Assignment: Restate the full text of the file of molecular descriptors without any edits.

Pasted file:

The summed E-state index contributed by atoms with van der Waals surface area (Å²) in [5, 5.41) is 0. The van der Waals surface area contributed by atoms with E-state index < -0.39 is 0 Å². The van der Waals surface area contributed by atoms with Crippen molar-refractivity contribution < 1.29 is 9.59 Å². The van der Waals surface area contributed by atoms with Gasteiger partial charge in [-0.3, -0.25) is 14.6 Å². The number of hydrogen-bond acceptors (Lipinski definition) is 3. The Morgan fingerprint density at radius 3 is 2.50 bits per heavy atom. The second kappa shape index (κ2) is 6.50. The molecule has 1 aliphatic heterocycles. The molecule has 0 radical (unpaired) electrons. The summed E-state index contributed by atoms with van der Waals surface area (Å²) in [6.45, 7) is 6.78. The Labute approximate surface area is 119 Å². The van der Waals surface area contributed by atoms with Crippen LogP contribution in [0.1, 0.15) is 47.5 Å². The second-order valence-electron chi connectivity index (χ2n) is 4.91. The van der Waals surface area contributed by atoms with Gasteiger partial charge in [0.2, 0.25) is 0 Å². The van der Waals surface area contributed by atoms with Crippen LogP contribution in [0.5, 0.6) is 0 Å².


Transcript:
The summed E-state index contributed by atoms with van der Waals surface area (Å²) in [5, 5.41) is 0. The van der Waals surface area contributed by atoms with E-state index < -0.39 is 0 Å². The van der Waals surface area contributed by atoms with Crippen molar-refractivity contribution < 1.29 is 9.59 Å². The van der Waals surface area contributed by atoms with Gasteiger partial charge in [-0.3, -0.25) is 14.6 Å². The number of hydrogen-bond acceptors (Lipinski definition) is 3. The Morgan fingerprint density at radius 3 is 2.50 bits per heavy atom. The second kappa shape index (κ2) is 6.50. The molecule has 1 aliphatic heterocycles. The molecule has 0 radical (unpaired) electrons. The summed E-state index contributed by atoms with van der Waals surface area (Å²) in [6.45, 7) is 6.78. The Labute approximate surface area is 119 Å². The van der Waals surface area contributed by atoms with Crippen LogP contribution in [0.1, 0.15) is 47.5 Å². The second-order valence-electron chi connectivity index (χ2n) is 4.91. The van der Waals surface area contributed by atoms with Gasteiger partial charge in [0.2, 0.25) is 0 Å². The van der Waals surface area contributed by atoms with Crippen LogP contribution in [0.5, 0.6) is 0 Å².